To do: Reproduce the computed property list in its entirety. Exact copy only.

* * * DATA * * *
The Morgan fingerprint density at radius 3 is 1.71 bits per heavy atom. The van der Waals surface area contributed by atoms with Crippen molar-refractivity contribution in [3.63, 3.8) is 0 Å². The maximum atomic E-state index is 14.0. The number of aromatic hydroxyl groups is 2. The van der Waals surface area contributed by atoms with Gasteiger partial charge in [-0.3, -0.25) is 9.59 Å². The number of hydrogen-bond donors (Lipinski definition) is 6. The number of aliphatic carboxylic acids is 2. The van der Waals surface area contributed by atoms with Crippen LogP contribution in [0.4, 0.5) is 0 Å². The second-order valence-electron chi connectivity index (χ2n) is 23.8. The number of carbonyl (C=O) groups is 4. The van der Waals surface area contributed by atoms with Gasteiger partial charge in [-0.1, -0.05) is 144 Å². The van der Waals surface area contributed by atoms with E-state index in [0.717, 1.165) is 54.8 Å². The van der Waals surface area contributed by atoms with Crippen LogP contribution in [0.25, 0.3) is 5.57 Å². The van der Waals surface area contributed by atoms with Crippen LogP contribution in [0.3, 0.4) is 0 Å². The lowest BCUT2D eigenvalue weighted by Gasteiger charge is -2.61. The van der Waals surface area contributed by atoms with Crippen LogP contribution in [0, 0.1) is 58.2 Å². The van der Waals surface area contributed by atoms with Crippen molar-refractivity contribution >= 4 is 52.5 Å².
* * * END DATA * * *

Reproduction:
The Morgan fingerprint density at radius 3 is 1.71 bits per heavy atom. The van der Waals surface area contributed by atoms with Crippen molar-refractivity contribution in [3.63, 3.8) is 0 Å². The maximum atomic E-state index is 14.0. The number of aromatic hydroxyl groups is 2. The van der Waals surface area contributed by atoms with Gasteiger partial charge in [-0.3, -0.25) is 9.59 Å². The number of hydrogen-bond donors (Lipinski definition) is 6. The number of aliphatic carboxylic acids is 2. The van der Waals surface area contributed by atoms with Crippen LogP contribution in [0.4, 0.5) is 0 Å². The second-order valence-electron chi connectivity index (χ2n) is 23.8. The number of carbonyl (C=O) groups is 4. The van der Waals surface area contributed by atoms with Gasteiger partial charge in [-0.1, -0.05) is 144 Å². The van der Waals surface area contributed by atoms with E-state index in [0.717, 1.165) is 54.8 Å². The van der Waals surface area contributed by atoms with Crippen LogP contribution in [0.25, 0.3) is 5.57 Å². The van der Waals surface area contributed by atoms with Crippen LogP contribution in [0.3, 0.4) is 0 Å². The lowest BCUT2D eigenvalue weighted by Gasteiger charge is -2.61. The van der Waals surface area contributed by atoms with Crippen LogP contribution in [0, 0.1) is 58.2 Å². The van der Waals surface area contributed by atoms with Crippen molar-refractivity contribution >= 4 is 52.5 Å².